Ground safety at an airport is an issue that many times requires cooperation of various stakeholders to understand the issue, set a standard and implement practices that result in a desirable outcome. At Brisbane Airport, through the participation of the airport, airlines and ground handlers, the Airside Operations Center Team executed several initiatives that have led to safer operations on the ground.
The Airside Operations Team at Brisbane Airport — comprising of 20 officers, four supervisors and five management team members — set out to investigate origins of FOD, aiming to reduce FOD occurrences on the runway and taxiway systems.
As an airport with maintenance hangars located on the eastside directly across from terminals, the team found many items that appeared to originate from maintenance vehicles crossing the runway. “Some of the things we were finding were torches, screwdrivers, headsets,” says Aaron Pond, airside safety systems manager at Brisbane Airport. “They were falling off the back of engineering vehicles that were crossing throughout the night.”
Having found the origin, the team decided upon a solution: restricting all vehicles from crossing the runway other than tractors towing aircraft.
Of course, it was a standard that required the agreement of all parties involved, as the perimeter road route was about a 20-minute trip. Working in conjunction with the airport’s Airside Safety Committee, the operations team discussed the proposed solution. “We had to show them what we were finding, discuss the implications and get them to agree,” Pond says. “And when we went through that process, we found we got a 100-percent buy-in from everyone and was fully supported because they know the damage FOD can do to an aircraft. So that was a very important aspect of it — getting that buy-in. And we haven’t had any complaints.”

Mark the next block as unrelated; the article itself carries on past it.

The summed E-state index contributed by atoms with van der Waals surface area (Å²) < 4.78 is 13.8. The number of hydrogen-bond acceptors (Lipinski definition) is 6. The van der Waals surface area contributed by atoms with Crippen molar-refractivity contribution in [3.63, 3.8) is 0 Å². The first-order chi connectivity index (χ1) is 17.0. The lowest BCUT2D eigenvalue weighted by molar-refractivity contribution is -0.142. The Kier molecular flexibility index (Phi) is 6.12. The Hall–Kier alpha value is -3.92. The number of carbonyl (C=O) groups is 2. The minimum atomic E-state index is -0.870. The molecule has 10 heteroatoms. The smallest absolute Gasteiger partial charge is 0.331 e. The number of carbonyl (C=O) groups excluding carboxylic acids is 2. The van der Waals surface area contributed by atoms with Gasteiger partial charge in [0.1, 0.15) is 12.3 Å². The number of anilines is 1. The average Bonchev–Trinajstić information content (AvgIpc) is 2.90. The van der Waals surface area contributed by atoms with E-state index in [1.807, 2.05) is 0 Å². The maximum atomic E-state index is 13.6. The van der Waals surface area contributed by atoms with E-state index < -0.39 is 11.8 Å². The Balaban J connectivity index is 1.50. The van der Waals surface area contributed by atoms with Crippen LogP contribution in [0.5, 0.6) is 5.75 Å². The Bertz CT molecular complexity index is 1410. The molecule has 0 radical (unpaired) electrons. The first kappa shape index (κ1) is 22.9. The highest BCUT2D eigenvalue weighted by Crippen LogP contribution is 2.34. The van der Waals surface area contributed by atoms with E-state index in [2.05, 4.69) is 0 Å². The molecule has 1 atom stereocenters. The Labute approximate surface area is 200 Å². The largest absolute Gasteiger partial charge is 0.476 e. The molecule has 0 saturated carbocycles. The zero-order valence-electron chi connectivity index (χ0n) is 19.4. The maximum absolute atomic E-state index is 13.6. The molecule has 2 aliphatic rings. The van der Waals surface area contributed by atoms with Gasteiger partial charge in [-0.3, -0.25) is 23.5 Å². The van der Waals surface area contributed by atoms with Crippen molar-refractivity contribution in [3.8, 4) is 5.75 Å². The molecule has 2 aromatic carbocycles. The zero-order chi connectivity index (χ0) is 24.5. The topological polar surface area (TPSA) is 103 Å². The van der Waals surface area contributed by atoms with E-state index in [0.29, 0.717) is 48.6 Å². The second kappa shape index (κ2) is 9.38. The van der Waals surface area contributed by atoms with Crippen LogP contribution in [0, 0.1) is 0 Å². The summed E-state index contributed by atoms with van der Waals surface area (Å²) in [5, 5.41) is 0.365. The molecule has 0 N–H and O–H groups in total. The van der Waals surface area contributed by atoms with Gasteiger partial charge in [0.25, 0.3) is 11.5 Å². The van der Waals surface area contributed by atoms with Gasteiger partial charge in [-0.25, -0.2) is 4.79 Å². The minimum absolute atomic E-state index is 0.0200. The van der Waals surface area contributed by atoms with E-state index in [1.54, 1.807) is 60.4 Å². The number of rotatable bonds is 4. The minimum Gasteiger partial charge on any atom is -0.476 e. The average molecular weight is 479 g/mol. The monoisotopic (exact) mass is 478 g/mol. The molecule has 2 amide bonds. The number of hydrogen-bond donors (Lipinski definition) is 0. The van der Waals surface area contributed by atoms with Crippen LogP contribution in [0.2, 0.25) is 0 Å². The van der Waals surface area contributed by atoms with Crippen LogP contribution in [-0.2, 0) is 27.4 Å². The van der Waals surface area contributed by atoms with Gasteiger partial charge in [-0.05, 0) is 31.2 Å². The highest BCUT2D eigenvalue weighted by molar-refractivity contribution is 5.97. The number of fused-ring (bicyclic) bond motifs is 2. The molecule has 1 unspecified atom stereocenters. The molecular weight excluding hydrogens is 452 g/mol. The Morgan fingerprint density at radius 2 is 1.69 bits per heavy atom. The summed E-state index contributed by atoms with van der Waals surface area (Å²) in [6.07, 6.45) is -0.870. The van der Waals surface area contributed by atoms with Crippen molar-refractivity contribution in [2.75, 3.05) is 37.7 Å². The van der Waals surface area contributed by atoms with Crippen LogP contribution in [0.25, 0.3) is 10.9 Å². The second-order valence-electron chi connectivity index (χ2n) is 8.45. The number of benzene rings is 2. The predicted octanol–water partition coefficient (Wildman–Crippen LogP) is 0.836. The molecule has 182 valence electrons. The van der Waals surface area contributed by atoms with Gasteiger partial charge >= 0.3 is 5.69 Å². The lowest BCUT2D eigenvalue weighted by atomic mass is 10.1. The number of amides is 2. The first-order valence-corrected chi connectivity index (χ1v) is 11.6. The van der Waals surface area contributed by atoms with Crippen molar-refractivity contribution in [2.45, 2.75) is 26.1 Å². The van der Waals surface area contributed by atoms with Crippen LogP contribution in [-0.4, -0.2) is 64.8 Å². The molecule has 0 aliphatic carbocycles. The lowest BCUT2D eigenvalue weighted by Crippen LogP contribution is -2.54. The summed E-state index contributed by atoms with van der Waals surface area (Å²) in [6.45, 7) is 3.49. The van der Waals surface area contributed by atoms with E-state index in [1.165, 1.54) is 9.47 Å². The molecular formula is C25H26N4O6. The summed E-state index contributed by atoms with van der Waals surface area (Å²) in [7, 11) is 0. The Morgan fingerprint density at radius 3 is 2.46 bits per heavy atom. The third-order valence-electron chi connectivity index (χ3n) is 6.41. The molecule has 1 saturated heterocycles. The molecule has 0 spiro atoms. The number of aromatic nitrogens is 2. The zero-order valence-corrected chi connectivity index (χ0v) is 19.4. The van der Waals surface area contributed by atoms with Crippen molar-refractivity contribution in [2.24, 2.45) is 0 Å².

The team also stipulated that all vehicles at the airport must cover any loads in transit to reduce the risk of FOD, and adjusted the Airside Drivers Handbook to indicate the new restrictions.
The airport also instituted more frequent runway inspections, performing 8 inspections every 24 hours — a full serviceability inspection every six hours and a high-speed runway inspection every three hours. As well, the team conducts random inspections of tugs to ensure they do not carry items that could fall onto the taxiways or runways, according to Peter Dunlop, airside operations manager at Brisbane Airport.
Through such efforts, the airport has reported a reduction in the number of FOD by 99 percent.
Along with initiatives to reduce incidences of FOD, the team began investigating ways to reduce and manage wildlife around the airport. They looked into several different initiatives to accomplish the task.
“We promoted one of our officers to the position of wildlife control coordinator, and his focus is to look at our Wildlife Hazard Management Plan,” Dunlop says. “We have a monthly steering group committee, and we meet with the airlines every quarter. As a result of that, we have changed some of our strategies. We are doing a lot of passive management as well as active management, both onsite and offsite.”
Dunlop says the team targets high-risk wildlife that surrounds the airport in large numbers. “One of the birds frequent at the airport is “Ibis,” he says. “We manage their three known nesting sites off-site. That helps to minimise the number of birds at Brisbane Airport”
He continues, “But we find the most useful harassment on the airport is increased man hours, sirens, bird frite, horns and lights.”
Dunlop says the airport has continued to look into new strategies, including ways to more effectively managing its landscape to reduce wildlife numbers, all while communicating such strategies with stakeholders. “We actively report to the airlines with our initiatives and strategies,” he says.
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